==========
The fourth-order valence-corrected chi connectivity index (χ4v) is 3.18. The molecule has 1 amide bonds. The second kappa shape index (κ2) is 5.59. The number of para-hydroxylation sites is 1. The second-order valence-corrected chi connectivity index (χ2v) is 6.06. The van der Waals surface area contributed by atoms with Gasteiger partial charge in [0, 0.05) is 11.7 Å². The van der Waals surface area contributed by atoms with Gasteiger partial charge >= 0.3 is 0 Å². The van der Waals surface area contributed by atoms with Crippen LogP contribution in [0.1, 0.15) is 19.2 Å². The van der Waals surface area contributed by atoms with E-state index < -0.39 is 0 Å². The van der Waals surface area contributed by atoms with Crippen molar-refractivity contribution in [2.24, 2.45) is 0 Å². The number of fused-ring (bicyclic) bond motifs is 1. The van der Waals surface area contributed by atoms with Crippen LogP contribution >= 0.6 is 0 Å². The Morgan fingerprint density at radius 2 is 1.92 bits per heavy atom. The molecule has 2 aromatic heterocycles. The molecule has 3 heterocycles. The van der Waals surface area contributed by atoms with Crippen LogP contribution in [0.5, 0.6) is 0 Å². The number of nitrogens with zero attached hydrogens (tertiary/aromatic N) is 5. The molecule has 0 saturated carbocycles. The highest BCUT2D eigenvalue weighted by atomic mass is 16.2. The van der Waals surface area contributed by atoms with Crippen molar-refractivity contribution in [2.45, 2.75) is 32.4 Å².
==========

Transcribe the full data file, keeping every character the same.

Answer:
The fourth-order valence-corrected chi connectivity index (χ4v) is 3.18. The molecule has 1 amide bonds. The second kappa shape index (κ2) is 5.59. The number of para-hydroxylation sites is 1. The second-order valence-corrected chi connectivity index (χ2v) is 6.06. The van der Waals surface area contributed by atoms with Gasteiger partial charge in [0, 0.05) is 11.7 Å². The van der Waals surface area contributed by atoms with Gasteiger partial charge >= 0.3 is 0 Å². The van der Waals surface area contributed by atoms with Crippen LogP contribution in [0.1, 0.15) is 19.2 Å². The van der Waals surface area contributed by atoms with E-state index < -0.39 is 0 Å². The van der Waals surface area contributed by atoms with Crippen molar-refractivity contribution in [2.24, 2.45) is 0 Å². The number of fused-ring (bicyclic) bond motifs is 1. The van der Waals surface area contributed by atoms with Crippen LogP contribution >= 0.6 is 0 Å². The Morgan fingerprint density at radius 2 is 1.92 bits per heavy atom. The molecule has 2 aromatic heterocycles. The molecule has 3 heterocycles. The van der Waals surface area contributed by atoms with Crippen LogP contribution in [0.5, 0.6) is 0 Å². The number of nitrogens with zero attached hydrogens (tertiary/aromatic N) is 5. The molecule has 0 saturated carbocycles. The highest BCUT2D eigenvalue weighted by atomic mass is 16.2. The van der Waals surface area contributed by atoms with Crippen molar-refractivity contribution in [2.45, 2.75) is 32.4 Å².